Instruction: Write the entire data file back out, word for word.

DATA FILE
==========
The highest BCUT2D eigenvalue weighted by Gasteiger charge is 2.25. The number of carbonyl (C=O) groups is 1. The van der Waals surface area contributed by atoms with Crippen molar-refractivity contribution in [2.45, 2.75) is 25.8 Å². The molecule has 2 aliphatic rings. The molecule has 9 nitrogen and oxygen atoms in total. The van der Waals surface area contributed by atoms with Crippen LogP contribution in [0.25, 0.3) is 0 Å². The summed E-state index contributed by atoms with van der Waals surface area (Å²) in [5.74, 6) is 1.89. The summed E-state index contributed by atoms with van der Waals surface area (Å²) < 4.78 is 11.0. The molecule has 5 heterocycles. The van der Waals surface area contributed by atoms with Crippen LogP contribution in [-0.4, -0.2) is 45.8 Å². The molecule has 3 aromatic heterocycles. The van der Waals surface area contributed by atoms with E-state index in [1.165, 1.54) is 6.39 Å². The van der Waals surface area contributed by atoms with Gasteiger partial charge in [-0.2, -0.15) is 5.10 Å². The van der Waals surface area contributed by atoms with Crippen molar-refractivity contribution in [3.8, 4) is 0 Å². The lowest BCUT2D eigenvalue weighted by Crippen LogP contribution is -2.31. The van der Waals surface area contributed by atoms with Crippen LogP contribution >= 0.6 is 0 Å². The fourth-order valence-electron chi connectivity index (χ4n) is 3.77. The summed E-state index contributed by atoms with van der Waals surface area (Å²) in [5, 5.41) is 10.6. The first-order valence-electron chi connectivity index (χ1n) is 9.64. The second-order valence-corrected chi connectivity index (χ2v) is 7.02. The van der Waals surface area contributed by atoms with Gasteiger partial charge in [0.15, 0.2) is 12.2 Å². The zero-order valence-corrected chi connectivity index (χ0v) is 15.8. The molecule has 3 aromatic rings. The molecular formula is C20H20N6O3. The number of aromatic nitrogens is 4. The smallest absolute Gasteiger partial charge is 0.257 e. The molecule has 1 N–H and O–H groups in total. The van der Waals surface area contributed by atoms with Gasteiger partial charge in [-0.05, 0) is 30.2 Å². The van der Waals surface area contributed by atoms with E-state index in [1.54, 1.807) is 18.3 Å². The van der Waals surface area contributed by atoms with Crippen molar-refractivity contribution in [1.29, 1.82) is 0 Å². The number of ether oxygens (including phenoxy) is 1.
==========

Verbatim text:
The highest BCUT2D eigenvalue weighted by Gasteiger charge is 2.25. The number of carbonyl (C=O) groups is 1. The van der Waals surface area contributed by atoms with Crippen molar-refractivity contribution in [2.45, 2.75) is 25.8 Å². The molecule has 2 aliphatic rings. The molecule has 9 nitrogen and oxygen atoms in total. The van der Waals surface area contributed by atoms with Crippen LogP contribution in [0.25, 0.3) is 0 Å². The summed E-state index contributed by atoms with van der Waals surface area (Å²) in [5.74, 6) is 1.89. The summed E-state index contributed by atoms with van der Waals surface area (Å²) < 4.78 is 11.0. The molecule has 5 heterocycles. The van der Waals surface area contributed by atoms with Crippen LogP contribution in [-0.4, -0.2) is 45.8 Å². The molecule has 3 aromatic heterocycles. The van der Waals surface area contributed by atoms with E-state index in [1.165, 1.54) is 6.39 Å². The van der Waals surface area contributed by atoms with Gasteiger partial charge in [-0.2, -0.15) is 5.10 Å². The van der Waals surface area contributed by atoms with Crippen molar-refractivity contribution in [3.8, 4) is 0 Å². The lowest BCUT2D eigenvalue weighted by Crippen LogP contribution is -2.31. The van der Waals surface area contributed by atoms with Crippen LogP contribution >= 0.6 is 0 Å². The fourth-order valence-electron chi connectivity index (χ4n) is 3.77. The summed E-state index contributed by atoms with van der Waals surface area (Å²) in [5, 5.41) is 10.6. The first-order valence-electron chi connectivity index (χ1n) is 9.64. The second-order valence-corrected chi connectivity index (χ2v) is 7.02. The van der Waals surface area contributed by atoms with Gasteiger partial charge in [0.15, 0.2) is 12.2 Å². The zero-order valence-corrected chi connectivity index (χ0v) is 15.8. The molecule has 3 aromatic rings. The molecular formula is C20H20N6O3. The number of aromatic nitrogens is 4. The smallest absolute Gasteiger partial charge is 0.257 e. The molecule has 1 N–H and O–H groups in total. The van der Waals surface area contributed by atoms with Gasteiger partial charge in [-0.05, 0) is 30.2 Å². The van der Waals surface area contributed by atoms with E-state index in [1.54, 1.807) is 18.3 Å². The van der Waals surface area contributed by atoms with Crippen molar-refractivity contribution in [1.29, 1.82) is 0 Å². The number of ether oxygens (including phenoxy) is 1.